Court of Appeals of Ohio, First District, Hamilton
Criminal Appeals From: Hamilton County Municipal Court Trial
Appealed From Is: Affirmed
Boggs Muething, City Solicitor, Natalia Harris, City
Prosecutor, and Jon Vogt, Assistant City Prosecutor, for
Raymond T. Faller, Hamilton County Public Defender, and
Krista Gieske, Assistant Public Defender, for
Moving residences is never an enjoyable endeavor, but adding
a bottle of Hennessy to the mix often causes more harm than
good. Here, three now-erstwhile friends gathered to assist
with a move and, at the end of the day, one was convicted of
assaulting another and trespassing in her apartment. The
defendant now appeals, raising sufficiency and
manifest-weight grounds, but focuses his appeal on a
challenge to the authenticity of photographs of the
victim's injuries. But his argument rests on an unduly
restrictive theory of authentication that cannot be squared
with Ohio law. We accordingly hold that the trial court did
not abuse its discretion in admitting the photographs, and in
light of those pictures and the concomitant testimony, we
reject the weight and sufficiency arguments as well and
affirm the trial court's decision.
When Lauren Lovette needed to move out of her apartment in
May 2018, she solicited the help of her then-friend and
neighbor, defendant-appellant Michael Searles. Mr. Searles
brought along a bottle of Hennessy for the occasion, which
was readily opened. Another friend, Ashley Burt, also joined
to assist with packing. The packing process eventually went
awry, however, when Mr. Searles received a call from his
sister, who needed a ride. Mr. Searles told his sister he
would go get her, but since he lacked a license himself, this
posed a dilemma and meant that he needed a ride as well.
While not exactly clear whether Mr. Searles solicited a ride
from Ms. Burt or whether she volunteered, either way Ms.
Lovette protested because Ms. Burt had joined the group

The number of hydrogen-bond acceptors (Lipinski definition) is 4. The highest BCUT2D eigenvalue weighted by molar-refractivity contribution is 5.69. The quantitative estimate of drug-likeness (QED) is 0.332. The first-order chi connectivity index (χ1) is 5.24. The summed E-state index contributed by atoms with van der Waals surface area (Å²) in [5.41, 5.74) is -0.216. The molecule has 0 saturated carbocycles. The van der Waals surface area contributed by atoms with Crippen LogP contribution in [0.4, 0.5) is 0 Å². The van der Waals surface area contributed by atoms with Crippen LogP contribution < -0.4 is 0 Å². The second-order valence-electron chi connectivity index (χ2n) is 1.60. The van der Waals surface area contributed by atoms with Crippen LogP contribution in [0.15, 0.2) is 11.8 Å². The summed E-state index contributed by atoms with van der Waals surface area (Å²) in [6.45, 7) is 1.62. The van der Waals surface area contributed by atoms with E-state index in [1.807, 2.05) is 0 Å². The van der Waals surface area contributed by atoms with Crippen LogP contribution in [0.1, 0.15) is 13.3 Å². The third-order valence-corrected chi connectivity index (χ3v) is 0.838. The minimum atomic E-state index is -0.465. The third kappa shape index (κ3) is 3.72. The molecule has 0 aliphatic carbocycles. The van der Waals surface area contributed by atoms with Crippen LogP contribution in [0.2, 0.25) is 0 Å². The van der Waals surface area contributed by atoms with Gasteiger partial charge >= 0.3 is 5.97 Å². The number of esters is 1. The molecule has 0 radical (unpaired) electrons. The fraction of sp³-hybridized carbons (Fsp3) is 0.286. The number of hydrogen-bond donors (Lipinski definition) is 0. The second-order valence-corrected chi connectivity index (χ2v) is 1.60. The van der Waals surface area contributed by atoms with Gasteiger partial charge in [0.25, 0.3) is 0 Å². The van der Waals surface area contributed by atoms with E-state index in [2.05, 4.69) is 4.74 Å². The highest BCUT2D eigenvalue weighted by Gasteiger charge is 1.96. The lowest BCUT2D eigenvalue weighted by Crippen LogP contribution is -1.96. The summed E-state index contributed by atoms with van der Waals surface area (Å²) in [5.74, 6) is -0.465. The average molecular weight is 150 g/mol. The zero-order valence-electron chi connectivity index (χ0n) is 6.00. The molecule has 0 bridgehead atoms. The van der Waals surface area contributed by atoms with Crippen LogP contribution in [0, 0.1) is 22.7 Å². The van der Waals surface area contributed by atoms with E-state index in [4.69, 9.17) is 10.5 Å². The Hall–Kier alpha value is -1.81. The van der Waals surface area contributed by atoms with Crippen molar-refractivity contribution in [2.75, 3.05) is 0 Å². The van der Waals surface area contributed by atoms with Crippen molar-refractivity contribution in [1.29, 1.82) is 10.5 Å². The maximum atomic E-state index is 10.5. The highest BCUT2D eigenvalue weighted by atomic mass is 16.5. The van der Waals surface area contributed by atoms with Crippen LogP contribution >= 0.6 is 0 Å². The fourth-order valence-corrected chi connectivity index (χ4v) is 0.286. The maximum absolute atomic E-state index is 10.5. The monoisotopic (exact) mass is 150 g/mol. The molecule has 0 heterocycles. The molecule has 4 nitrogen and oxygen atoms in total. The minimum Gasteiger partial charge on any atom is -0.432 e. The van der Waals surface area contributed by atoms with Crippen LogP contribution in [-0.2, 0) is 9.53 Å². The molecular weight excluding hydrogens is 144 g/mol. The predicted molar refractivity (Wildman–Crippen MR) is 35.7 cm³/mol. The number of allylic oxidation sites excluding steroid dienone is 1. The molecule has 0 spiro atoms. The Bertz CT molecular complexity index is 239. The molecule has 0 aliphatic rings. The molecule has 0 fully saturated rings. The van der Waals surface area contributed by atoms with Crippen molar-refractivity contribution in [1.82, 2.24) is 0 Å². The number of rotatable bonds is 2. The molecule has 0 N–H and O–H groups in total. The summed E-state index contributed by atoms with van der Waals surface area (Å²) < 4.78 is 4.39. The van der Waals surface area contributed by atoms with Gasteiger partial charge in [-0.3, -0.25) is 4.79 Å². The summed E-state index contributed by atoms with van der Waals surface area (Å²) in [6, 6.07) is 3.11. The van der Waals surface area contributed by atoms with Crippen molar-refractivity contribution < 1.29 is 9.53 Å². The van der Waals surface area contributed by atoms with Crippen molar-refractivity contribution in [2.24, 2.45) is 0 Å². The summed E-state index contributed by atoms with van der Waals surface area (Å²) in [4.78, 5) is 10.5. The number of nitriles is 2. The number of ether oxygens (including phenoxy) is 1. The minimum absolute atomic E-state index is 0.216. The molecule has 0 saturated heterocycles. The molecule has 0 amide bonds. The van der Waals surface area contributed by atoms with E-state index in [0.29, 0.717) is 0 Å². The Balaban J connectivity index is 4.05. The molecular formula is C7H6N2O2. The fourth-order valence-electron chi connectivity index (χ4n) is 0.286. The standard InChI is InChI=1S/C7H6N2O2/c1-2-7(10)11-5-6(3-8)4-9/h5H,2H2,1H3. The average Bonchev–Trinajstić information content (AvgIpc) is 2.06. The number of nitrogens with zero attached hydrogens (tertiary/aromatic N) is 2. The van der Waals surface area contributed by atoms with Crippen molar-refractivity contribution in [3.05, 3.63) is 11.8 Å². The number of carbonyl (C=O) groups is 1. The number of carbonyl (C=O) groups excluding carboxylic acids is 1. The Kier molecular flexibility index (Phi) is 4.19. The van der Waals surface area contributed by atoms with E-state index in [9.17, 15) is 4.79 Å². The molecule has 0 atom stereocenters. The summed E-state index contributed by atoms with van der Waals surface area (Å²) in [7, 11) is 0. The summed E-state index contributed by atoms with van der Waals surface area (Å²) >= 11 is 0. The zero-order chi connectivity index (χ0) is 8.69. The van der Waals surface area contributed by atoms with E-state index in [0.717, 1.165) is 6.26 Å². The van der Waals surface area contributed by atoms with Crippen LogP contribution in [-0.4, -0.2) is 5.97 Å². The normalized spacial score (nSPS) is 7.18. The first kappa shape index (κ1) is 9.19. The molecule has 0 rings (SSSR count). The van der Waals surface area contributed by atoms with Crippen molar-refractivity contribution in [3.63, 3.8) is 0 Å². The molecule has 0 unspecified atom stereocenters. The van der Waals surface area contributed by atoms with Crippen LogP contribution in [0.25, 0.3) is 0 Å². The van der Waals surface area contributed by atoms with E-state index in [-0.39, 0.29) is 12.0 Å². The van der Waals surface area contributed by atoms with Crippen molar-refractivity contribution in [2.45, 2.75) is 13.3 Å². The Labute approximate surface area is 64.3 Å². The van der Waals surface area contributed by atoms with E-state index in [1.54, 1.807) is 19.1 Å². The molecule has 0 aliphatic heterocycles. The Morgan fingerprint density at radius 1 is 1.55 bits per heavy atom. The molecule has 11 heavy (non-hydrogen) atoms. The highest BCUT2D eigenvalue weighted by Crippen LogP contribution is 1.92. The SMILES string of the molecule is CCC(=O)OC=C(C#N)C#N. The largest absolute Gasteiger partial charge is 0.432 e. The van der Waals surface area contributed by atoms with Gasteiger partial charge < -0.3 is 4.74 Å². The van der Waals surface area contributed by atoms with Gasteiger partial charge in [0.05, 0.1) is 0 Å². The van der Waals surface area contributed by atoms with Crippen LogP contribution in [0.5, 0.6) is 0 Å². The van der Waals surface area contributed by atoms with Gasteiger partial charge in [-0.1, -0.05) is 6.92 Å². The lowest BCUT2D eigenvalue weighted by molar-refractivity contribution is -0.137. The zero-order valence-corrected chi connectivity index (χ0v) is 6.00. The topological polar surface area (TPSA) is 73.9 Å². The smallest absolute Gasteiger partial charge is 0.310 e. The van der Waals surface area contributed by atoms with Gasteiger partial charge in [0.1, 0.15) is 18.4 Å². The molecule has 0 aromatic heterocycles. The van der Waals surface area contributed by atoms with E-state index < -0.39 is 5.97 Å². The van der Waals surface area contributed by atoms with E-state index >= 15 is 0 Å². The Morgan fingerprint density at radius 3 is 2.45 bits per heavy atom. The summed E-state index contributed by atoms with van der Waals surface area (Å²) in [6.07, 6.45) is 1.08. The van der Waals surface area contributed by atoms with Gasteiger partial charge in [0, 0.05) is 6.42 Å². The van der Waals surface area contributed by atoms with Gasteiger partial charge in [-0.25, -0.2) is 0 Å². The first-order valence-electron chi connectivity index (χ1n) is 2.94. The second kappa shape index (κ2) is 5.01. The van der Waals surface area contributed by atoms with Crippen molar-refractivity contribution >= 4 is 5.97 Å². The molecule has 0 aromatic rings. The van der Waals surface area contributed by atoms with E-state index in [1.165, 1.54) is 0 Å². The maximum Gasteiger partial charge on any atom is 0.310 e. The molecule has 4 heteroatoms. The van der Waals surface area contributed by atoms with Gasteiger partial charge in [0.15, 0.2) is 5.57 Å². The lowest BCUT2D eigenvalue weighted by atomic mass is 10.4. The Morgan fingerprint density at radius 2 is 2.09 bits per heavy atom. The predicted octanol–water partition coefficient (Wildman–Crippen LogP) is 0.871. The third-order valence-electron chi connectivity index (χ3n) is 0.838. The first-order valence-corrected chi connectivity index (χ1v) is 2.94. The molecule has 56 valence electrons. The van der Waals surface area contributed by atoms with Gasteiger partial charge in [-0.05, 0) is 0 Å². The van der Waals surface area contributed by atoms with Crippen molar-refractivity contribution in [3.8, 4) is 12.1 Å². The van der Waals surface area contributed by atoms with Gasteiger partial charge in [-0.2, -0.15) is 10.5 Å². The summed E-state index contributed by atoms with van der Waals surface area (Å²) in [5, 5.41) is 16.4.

specifically to help with packing, and Ms. Lovette did not
want to be deprived of any assistance in the exercise.
This refusal, however, upset Mr. Searles, who then became
verbally abusive to Ms. Lovette, and she asked him to leave.
He demurred, and the situation escalated into a physical
altercation between Ms. Lovette and Mr. Searles, with both
sides eventually summoning the police. Ms. Lovette testified
that Mr. Searles punched her in the face and head repeatedly,
as well as landing blows on her arms, body, and back. At some
point, Ms. Lovette grabbed a pellet gun from the floor and
attempted to defend herself, clubbing Mr. Searles across the
face with it. Mr. Searles quickly disarmed her, however, and
struck Ms. Lovette repeatedly in the back of the head with
the pellet gun. Ms. Lovette testified that Mr. Searles next
began pulling her hair, bit her, and brandished a pair of
scissors at her. All the while, Ms. Lovette repeatedly
insisted that he leave her apartment and he refused. The
fight ultimately ended when Ms. Lovette left her own
apartment in order to call the police and asked a neighbor
outside to come to her aid. Mr. Searles was later arrested
and charged with assault and criminal trespass.
At trial, Ms. Lovette testified about the extent of her
injuries, referencing the state's exhibits two through
seven, which were pictures of her injuries the night of the
fight taken by Ms. Burt. Ms. Lovette testified about her
swollen face and various bruises apparent on her body after
the fight. She also testified about a bald spot and bite mark
scar permanently left from the fight.
At trial, Mr. Searles told a completely different
story-maintaining that he never hit Ms. Lovette. Instead, he
insisted that he merely pushed her out of the way once and
tried to swat the pellet gun away from her, severely injuring
his hand in the process. He claimed that he only remained in
the apartment, after being asked to leave, because he needed
to find his insulin, which he required because he was
Ultimately, the trial court found Mr. Searles guilty of both
the assault and criminal trespass. Mr. Searles now appeals,
challenging two aspects of the proceeding below. First, he
argues that the photographic evidence admitted depicting Ms.
Lovette's injuries was not properly authenticated, and
second, he challenges both the sufficiency and manifest
weight of the evidence underlying his convictions.
In considering Mr. Searles's challenge to the
authentication, we review such matters under an
abuse-of-discretion standard. See State v.
Patterson, 1st Dist. Hamilton No. C-170329,
2018-Ohio-3348, ¶ 14. Evid.R. 901(A) states that
"authentication or identification as a condition
precedent to admissibility is satisfied by evidence
sufficient to support a finding that the matter in question
is what its proponent claims." Evid.R. 901(A).
"Authentication is 'a very low threshold, which is
less demanding than the preponderance of the
evidence.'" Patterson at ¶ 13, quoting
State v. White, 4th Dist. Scioto No. 03CA2926,
2004-Ohio-6005, ¶ 61. It merely requires foundational
evidence or testimony which allows ...